Three available studies demonstrated the efficacy of both doses (24 µg and 12 µg) of formoterol, but because there was no remarkable increased benefit from the 24-µg dose compared with the 12-µg dose, only the 12-µg dose was approved for sale in the United States. In addition, the safety assessment noted that formoterol 24 µg every 12 hours was associated with more episodes of severe asthma exacerbations than the other 3 study arms  . After 3 small phase III studies of formoterol suggested that the risk of asthma exacerbations increased with higher drug doses, a 16-week phase IV study was conducted, enrolling 2307 patients above the age of 12. No deaths occurred in this trial. Although the absolute event rates were low, patients taking higher formoterol doses appeared to experience more serious asthma-related events than those given lower doses of the drug or placebos.
Responding to these findings, the manufacturers have argued that a case-control study recently performed in the United Kingdom showed no increased prescription of long-acting beta-agonists among patients who died with a diagnosis of asthma, as compared with control patients who were matched according to age and the date of an index hospitalization for asthma  . However, patients included in that study were considerably older than those enrolled in SMART; the ascertainment of the prescription of longacting beta-agonists was retrospective, and patients could have started or stopped their use without its being recorded; and the results could have been biased by the fact that 42 percent of the patients had a concomitant diagnosis of chronic obstructive pulmonary disease, a condition in which severe adverse reactions to these drugs do not seem to occur. The manufacturers have also argued that asthma-related mortality has not increased since longacting beta-agonists were first introduced: if anything, it has decreased  .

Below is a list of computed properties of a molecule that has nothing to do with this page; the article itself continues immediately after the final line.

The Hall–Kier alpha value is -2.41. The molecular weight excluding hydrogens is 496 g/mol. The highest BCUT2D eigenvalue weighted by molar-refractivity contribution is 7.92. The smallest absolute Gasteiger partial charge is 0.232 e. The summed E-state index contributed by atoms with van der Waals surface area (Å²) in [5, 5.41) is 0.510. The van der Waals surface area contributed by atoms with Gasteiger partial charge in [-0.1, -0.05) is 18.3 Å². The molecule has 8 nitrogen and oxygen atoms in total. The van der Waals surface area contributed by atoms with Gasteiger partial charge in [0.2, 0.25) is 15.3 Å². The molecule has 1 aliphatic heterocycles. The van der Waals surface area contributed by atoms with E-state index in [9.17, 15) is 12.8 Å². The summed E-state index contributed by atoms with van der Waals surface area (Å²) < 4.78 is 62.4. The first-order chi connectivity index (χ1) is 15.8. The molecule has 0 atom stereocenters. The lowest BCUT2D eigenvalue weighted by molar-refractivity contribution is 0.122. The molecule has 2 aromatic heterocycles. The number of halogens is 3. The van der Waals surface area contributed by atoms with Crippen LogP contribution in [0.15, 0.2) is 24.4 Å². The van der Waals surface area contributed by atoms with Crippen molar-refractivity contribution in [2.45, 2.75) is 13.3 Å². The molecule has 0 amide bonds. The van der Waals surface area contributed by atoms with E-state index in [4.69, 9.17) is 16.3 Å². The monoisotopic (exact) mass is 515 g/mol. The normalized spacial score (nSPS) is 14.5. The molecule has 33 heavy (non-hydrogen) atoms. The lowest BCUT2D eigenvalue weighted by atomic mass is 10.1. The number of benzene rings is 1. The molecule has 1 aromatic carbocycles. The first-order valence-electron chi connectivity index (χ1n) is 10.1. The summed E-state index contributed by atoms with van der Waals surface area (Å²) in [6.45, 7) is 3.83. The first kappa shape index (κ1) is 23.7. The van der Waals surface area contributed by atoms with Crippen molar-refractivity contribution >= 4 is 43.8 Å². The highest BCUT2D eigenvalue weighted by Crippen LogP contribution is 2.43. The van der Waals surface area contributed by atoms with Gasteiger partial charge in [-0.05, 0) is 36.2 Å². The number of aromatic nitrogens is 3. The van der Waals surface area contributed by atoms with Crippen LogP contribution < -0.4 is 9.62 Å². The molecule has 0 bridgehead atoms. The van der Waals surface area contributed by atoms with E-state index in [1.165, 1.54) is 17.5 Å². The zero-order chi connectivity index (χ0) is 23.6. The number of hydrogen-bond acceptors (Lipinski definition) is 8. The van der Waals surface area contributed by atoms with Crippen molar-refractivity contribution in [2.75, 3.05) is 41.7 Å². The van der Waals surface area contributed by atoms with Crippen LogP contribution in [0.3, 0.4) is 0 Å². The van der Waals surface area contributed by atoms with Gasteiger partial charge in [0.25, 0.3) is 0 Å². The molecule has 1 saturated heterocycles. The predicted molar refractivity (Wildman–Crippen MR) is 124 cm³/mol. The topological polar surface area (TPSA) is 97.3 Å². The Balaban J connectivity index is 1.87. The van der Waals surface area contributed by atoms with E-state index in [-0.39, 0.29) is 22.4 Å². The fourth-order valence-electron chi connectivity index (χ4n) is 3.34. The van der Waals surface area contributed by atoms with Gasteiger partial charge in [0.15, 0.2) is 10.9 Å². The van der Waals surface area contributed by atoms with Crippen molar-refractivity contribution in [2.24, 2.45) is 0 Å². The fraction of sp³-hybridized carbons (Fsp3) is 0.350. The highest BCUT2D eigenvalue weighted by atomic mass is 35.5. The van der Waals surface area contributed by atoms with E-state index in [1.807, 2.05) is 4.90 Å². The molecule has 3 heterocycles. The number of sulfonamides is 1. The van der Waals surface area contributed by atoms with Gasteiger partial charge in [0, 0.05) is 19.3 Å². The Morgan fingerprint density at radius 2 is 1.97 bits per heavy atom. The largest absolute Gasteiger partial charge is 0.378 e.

Should we prescribe the patients with asthma long-acting β-agonists products when we know-there is an increased risk of a severe asthma exacerbation and possibly death, while the frequency of this and the absolute proof of cause and effect await further study ? There is no correct answer to the management of drugs with "black box" warnings.
Since we do not know as yet whether long-acting betaagonists pose a risk when used appropriately in such patients, close medical monitoring is necessary. Only the lowest effective dose should be used. These risks should be communicated to patients. Patients prescribed LABAs should be made aware of the safety issues and told to seek prompt medical attention if their asthma deteriorates (e.g. requiring increased use of a short-acting bronchodilator). In patients with mild-to-moderate asthma, inhaled corticosteroids should be used in sufficient amounts to control chronic symptoms. If symptoms continue to persist, some of these patients may also benefit from the addition of leukotriene-receptor antagonists or low-dose theophylline therapy. Adequate doses of inhaled corticosteroids and other treatments, long-acting beta-agonists may not be usually needed.
Until the manufacturers of these drugs undertake the appropriate studies needed to clear the controversy, the safety of long-acting beta-agonists will remain uncertain.